by Jerry Waxler
I posted a blog in 2008 in which I realized that by reading memoirs, I was seeing the world through the eyes of female protagonists. Despite the fact that I have never worn a pair of high heels and still refuse to carry my wife’s purse, I didn’t have any problem walking hundreds of pages inside the mind of a woman.
Memoirs extend into every corner of life, and over the years I’ve learned what it’s like to be a male or female parent, teacher, teenager or old person. (Diana Athill was in her late 80s when she wrote Somewhere Towards the End and Harry Bernstein was in his 90s when he wrote Golden Willow.) By reading memoirs, instead of learning general ideas about people, the way I would from a sociology or psychology class, I can experience life through their eyes and draw my own conclusions. Now, four years after the blog in which I made my first observations about the gender awareness raised by memoirs, I cite more examples.
In Crazy Love, Leslie Morgan Steiner tries to make sense of her husband’s violent abuse. This painful situation strains rationality to the breaking point. Seeing it through the eyes of someone in the situation opens my mind to it, through the window of story.
In Unorthodox, Deborah Feldman shows how the rules of her Hasidic family smother her by restricting her within culturally sanctioned roles. The contrast between her daily life and those of us out here in the larger culture provides a reminder of the evolution of western attitudes toward women. Azar Nafisi in Reading Lolita in Tehran also contrasts her liberal attitudes toward women with the fundamentalist regime imposed on Iran by Ayatollah Khomeini. The two memoirs raise my awareness to the fact that still, even in the twenty-first century, some of the most important cultural battles of modernity continue to be fought over the rights and roles of women.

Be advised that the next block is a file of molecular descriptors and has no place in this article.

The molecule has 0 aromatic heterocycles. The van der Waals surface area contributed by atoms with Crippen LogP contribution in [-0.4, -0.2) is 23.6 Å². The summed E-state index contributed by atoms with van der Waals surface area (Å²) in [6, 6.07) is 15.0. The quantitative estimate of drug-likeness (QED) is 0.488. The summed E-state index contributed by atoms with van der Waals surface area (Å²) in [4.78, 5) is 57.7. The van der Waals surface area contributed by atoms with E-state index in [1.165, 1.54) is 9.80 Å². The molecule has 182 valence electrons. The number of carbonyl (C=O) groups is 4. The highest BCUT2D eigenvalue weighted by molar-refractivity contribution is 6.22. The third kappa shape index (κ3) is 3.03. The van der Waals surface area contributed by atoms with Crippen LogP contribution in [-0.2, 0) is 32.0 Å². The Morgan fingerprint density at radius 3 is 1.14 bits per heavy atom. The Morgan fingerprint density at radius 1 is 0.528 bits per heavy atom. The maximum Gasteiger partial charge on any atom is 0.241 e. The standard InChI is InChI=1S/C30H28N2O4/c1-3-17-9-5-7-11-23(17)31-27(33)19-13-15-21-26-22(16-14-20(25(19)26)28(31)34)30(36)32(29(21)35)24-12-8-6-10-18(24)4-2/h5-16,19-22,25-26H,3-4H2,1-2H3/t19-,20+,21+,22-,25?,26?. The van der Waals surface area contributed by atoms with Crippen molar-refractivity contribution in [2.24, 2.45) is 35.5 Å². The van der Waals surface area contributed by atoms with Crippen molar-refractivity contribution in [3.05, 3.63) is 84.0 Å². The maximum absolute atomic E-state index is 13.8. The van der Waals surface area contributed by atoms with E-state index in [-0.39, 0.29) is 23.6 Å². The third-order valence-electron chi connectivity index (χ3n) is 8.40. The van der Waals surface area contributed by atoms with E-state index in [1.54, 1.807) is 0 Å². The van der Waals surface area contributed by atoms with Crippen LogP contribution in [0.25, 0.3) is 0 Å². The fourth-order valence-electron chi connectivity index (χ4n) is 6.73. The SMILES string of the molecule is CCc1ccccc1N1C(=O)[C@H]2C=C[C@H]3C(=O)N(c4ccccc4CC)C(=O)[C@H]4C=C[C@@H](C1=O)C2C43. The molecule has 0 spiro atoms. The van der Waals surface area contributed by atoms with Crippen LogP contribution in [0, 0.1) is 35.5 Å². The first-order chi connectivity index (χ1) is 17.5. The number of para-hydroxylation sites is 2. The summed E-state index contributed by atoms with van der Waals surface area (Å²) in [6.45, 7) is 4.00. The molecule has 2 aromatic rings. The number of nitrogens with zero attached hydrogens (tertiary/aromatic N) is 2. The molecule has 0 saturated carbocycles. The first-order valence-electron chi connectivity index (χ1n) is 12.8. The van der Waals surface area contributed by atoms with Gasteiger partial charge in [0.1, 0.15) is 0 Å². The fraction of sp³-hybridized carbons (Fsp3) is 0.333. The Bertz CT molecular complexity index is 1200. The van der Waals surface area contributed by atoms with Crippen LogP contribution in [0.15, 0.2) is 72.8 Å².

The evolution from tradition to modernity is the topic of the memoir, Nomad, by Ayaan Hirsi Ali. She grew up in a Moslem village, under the most restrictive rules imaginable, and then ran away to the west where she discovered an entirely different set of possibilities. Through her eyes, the entire evolution of the Enlightenment unfolds in a brilliant exploration of our collective journey toward modernity.
While women continue to grow toward freedom, their partnerships do not always reflect this equivalence. Boyd Lemon’s marriages certainly didn’t. In his memoir Digging Deep, he looks back and tries to make sense of his three failed marriages. By picking through the rise and fall of each relationship, he shows how he follows his beliefs about a man’s limited emotional responsibility. His stereotypical attitudes inevitably led to the dysfunction in each relationship.
In Accidental Lessons, David Berner’s wife says she can’t go on with him anymore. He acknowledges that his own shallowness sinks the marriage. In David Bellavia’s House to House, while the author’s wife and child wait for his visit, he chooses to delay his return so he can spend more time with his battle comrades.
Rarer in my reading experience are books in which the woman creates the rift. I interviewed fiction writer Judi Hendricks about her novel Bread Alone, in which a woman was betrayed by a man. Hendricks said that in real life she was the betrayer, and she chose to write it in fiction with the man being the villain. Go figure.
In Girl Bomb by Janice Erlbaum, her mother’s choice of boyfriends squeezes the teenage protagonist out of the house and onto the streets of New York. In Live Through This by Debra Gwartney, the author hates her ex so badly that she moves 1,000 miles away. Even then, she continues to turn the kids against their father until they run away and live on the street. She doesn’t exactly blame herself for their rebellion but she doesn’t hide her contribution either.